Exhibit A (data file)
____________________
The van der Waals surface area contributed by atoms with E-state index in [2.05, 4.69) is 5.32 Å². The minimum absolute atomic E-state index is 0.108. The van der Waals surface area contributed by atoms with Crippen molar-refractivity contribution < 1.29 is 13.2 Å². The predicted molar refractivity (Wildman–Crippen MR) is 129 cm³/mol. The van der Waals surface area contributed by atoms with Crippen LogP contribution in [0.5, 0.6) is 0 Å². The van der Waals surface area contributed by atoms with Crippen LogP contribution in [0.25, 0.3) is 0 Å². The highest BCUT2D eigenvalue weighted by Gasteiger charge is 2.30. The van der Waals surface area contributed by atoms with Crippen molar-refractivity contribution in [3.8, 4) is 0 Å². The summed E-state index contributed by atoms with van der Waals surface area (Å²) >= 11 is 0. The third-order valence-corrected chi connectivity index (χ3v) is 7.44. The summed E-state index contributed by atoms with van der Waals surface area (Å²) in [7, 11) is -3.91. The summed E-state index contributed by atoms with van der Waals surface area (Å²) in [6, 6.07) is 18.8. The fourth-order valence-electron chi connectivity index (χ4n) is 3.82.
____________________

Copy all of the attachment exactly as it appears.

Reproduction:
The van der Waals surface area contributed by atoms with E-state index in [2.05, 4.69) is 5.32 Å². The minimum absolute atomic E-state index is 0.108. The van der Waals surface area contributed by atoms with Crippen molar-refractivity contribution < 1.29 is 13.2 Å². The predicted molar refractivity (Wildman–Crippen MR) is 129 cm³/mol. The van der Waals surface area contributed by atoms with Crippen LogP contribution in [0.5, 0.6) is 0 Å². The van der Waals surface area contributed by atoms with Crippen LogP contribution in [0.25, 0.3) is 0 Å². The highest BCUT2D eigenvalue weighted by Gasteiger charge is 2.30. The van der Waals surface area contributed by atoms with Crippen molar-refractivity contribution in [3.8, 4) is 0 Å². The summed E-state index contributed by atoms with van der Waals surface area (Å²) >= 11 is 0. The third-order valence-corrected chi connectivity index (χ3v) is 7.44. The summed E-state index contributed by atoms with van der Waals surface area (Å²) in [7, 11) is -3.91. The summed E-state index contributed by atoms with van der Waals surface area (Å²) in [6, 6.07) is 18.8. The fourth-order valence-electron chi connectivity index (χ4n) is 3.82.